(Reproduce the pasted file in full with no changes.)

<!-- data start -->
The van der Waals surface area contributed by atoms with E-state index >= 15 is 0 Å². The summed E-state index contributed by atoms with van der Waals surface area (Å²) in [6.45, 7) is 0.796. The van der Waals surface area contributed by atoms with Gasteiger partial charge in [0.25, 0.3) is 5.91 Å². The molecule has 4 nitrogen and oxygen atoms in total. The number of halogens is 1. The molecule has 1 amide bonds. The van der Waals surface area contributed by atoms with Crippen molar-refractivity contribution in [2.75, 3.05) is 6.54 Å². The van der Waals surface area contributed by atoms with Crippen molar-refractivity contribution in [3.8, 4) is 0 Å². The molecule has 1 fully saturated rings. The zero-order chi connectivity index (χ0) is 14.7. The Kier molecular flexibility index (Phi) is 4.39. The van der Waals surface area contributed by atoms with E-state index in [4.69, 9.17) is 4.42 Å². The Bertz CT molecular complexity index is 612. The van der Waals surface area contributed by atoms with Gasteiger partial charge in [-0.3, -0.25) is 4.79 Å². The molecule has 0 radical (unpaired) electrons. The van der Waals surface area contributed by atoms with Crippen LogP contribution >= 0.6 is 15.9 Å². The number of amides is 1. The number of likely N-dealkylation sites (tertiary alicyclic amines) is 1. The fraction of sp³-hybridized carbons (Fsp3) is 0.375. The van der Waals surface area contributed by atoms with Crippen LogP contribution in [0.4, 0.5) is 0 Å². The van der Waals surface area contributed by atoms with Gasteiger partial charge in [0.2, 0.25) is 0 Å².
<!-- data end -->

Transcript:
The van der Waals surface area contributed by atoms with E-state index >= 15 is 0 Å². The summed E-state index contributed by atoms with van der Waals surface area (Å²) in [6.45, 7) is 0.796. The van der Waals surface area contributed by atoms with Gasteiger partial charge in [0.25, 0.3) is 5.91 Å². The molecule has 4 nitrogen and oxygen atoms in total. The number of halogens is 1. The molecule has 1 amide bonds. The van der Waals surface area contributed by atoms with Crippen molar-refractivity contribution in [2.75, 3.05) is 6.54 Å². The van der Waals surface area contributed by atoms with Crippen molar-refractivity contribution in [3.8, 4) is 0 Å². The molecule has 1 fully saturated rings. The zero-order chi connectivity index (χ0) is 14.7. The Kier molecular flexibility index (Phi) is 4.39. The van der Waals surface area contributed by atoms with E-state index in [4.69, 9.17) is 4.42 Å². The Bertz CT molecular complexity index is 612. The van der Waals surface area contributed by atoms with Gasteiger partial charge in [-0.3, -0.25) is 4.79 Å². The molecule has 0 radical (unpaired) electrons. The van der Waals surface area contributed by atoms with Crippen LogP contribution >= 0.6 is 15.9 Å². The number of amides is 1. The number of likely N-dealkylation sites (tertiary alicyclic amines) is 1. The fraction of sp³-hybridized carbons (Fsp3) is 0.375. The van der Waals surface area contributed by atoms with Crippen LogP contribution in [0.4, 0.5) is 0 Å². The van der Waals surface area contributed by atoms with Gasteiger partial charge in [0.2, 0.25) is 0 Å².